Five years since its planned 2014 release, space sim Star Citizen is still likely years away from a full release, despite raising hundreds of millions of dollars through crowdfunding. The controversial space sim from game designer Chris Roberts has raised more than $230 million since its Kickstarter campaign began in 2012.
Roberts, known for the 1990 game Wing Commander, left game development after the troubled development of his previous game, Freelancer, which was planned to release in 2001 but didn't hit stores until 2003, after he stepped down as director of the title. When Star Citizen's Kickstarter campaign launched in 2012, Roberts promised an "epic space adventure" in a "rich universe" as his return to game development with his new studio, Cloud Imperium Games. Along with Star Citizen, Roberts announced Squadron 42, a single-player game set in the same universe as Star Citizen. Cloud Imperium has said the Squadron 42 story campaign will give players an "open approach" to missions and that Star Citizen's A-list cast would include actors like Mark Hammill and Gillian Anderson. Both games were planned to release in 2014.
The Star Citizen Kickstarter had an initial goal of $500,000, which was quickly surpassed. Cloud Imperium established crowdfunding stretch goals up to $65 million dollars, but the game's funding continued to grow past that mark, eventually reaching more than $230 million following the recent release of Star Citizen's Alpha 3.6 update. According to Cloud Imperium, almost 2,400,000 people have "joined the universe" of Star Citizen by creating accounts.
Despite all of this, there is still no release date in sight for either of Roberts' games. While the Squadron 42 roadmap says a beta version will be released in Q2 2020, the Star Citizen roadmap extends only to Q1 2020, when it says Alpha 3.9 will be released. According to people who used to work for Cloud Imperium that spoke to Forbes earlier this year, Roberts' micromanagement and propensity for un-focused "feature creep" made the company's work environment chaotic. Forbes called Star Citizen's drawn-out, crowdfunded development "not fraud [...] but it is incompetence and mismanagement on a galactic scale."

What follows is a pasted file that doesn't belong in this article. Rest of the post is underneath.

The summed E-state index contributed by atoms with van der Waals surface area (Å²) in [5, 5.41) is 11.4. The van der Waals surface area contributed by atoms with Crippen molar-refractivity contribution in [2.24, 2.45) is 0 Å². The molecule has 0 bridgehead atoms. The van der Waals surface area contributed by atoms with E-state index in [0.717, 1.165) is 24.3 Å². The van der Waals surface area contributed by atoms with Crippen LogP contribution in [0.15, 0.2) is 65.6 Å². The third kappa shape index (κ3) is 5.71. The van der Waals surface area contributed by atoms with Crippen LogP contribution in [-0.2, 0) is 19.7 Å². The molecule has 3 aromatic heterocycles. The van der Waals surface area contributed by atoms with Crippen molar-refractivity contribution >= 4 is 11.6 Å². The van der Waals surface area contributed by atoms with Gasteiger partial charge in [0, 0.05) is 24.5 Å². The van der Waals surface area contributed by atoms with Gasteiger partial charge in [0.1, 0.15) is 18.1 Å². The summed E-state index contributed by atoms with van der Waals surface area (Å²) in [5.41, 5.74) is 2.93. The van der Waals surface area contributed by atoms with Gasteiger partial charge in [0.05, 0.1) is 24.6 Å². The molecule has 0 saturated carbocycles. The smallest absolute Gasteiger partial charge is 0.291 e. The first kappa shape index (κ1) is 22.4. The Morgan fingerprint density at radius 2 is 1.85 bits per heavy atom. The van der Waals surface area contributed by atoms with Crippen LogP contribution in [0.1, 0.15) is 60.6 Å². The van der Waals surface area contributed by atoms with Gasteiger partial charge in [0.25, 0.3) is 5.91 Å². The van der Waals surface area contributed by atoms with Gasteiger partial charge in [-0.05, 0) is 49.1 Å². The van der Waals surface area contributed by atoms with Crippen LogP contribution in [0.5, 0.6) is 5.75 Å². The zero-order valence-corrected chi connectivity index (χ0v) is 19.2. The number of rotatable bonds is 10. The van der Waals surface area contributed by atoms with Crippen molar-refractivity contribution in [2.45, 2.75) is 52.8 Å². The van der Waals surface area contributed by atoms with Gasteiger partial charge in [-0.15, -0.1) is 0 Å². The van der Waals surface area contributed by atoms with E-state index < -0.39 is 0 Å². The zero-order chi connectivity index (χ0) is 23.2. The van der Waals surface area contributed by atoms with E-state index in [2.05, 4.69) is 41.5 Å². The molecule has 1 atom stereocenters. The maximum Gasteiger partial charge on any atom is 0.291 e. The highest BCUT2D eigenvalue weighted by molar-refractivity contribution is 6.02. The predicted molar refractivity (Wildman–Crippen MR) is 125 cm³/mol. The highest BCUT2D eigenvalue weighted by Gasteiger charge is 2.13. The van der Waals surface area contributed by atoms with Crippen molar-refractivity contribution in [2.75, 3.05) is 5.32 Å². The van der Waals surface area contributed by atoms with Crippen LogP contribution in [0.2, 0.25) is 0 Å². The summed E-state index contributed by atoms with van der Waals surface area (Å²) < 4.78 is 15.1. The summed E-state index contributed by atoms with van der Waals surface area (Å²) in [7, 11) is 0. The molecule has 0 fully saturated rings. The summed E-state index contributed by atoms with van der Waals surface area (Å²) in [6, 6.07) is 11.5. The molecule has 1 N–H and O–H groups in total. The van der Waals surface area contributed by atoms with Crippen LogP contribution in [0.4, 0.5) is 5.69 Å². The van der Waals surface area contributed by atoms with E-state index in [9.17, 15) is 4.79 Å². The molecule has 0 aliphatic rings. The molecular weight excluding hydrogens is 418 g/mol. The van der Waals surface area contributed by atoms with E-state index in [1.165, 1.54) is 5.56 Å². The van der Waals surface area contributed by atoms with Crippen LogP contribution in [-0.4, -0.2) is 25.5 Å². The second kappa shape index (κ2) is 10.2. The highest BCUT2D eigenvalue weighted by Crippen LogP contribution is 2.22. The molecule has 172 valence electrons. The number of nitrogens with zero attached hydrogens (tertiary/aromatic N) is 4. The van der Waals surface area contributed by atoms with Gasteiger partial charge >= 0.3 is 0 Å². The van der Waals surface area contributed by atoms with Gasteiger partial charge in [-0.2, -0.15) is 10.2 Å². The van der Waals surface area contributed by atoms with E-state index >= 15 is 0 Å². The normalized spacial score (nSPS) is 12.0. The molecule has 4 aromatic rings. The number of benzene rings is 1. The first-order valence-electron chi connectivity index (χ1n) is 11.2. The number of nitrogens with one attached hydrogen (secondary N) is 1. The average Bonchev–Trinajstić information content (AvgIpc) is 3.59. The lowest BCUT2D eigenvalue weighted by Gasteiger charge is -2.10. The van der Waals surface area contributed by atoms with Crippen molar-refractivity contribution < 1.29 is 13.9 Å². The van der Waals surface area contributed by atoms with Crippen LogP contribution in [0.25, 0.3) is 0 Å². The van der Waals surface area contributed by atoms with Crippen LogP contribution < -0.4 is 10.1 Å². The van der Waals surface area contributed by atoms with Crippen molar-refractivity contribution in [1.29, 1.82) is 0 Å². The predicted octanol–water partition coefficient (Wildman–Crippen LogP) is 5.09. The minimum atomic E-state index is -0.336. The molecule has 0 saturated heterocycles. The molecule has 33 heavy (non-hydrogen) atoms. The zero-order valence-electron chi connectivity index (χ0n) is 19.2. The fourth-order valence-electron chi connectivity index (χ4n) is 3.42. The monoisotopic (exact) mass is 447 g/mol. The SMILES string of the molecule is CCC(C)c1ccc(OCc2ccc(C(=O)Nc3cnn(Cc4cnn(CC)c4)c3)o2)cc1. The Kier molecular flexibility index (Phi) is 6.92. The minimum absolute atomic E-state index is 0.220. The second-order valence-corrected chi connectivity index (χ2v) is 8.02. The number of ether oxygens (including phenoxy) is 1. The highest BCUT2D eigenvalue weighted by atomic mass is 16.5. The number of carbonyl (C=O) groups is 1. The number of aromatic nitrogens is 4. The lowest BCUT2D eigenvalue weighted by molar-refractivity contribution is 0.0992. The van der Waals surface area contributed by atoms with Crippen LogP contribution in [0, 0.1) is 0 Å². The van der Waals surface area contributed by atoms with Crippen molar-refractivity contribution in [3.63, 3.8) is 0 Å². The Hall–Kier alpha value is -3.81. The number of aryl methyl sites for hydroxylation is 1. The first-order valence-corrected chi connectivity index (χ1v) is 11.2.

Among the planned additions listed for each update in the Star Citizen roadmap, there are gameplay and AI improvements, but also individual weapons, quest givers, several new ships and even a single set of armor. Ships introduced in past updates can be bought for real-world money on Star Citizen's extensive pledge store, and many of the ship prices can run into the hundreds. This money goes toward funding the game, contributing to that current $230 million (and growing) total. Much of that money has already been spent, despite the game's current unfinished state. According to a 2017 financial report released by Cloud Imperium, the company had already spent almost $200 million as of 2017 on development, salaries, marketing and other expenses.
Taking all of this into account - not to mention the time Cloud Imperium was sued by Crytek - it's safe to say Star Citizen and Squadron 42 have had deeply troubled development cycles. This leaves many wondering: Will Star Citizen ever be released? Given the game's 30 day refund policy, backers of the game are left with few options but to either give up and move on or just wait and see how the rest of development shakes out. Even back in 2018, Cloud Imperium was already pushing the patience of its community with the release of the $27,000 Star Citizen Legatus Pack. It's possible that an update to the Star Citizen roadmap will see a more significant version announcement - a beta, perhaps - planned for after the Alpha 3.9 update, but it may be hard for some to trust any big release promises, given the game's previous delays. It's been nearly seven years since the world learned of Star Citizen's development, and it might be many more before the game is finally out in earnest.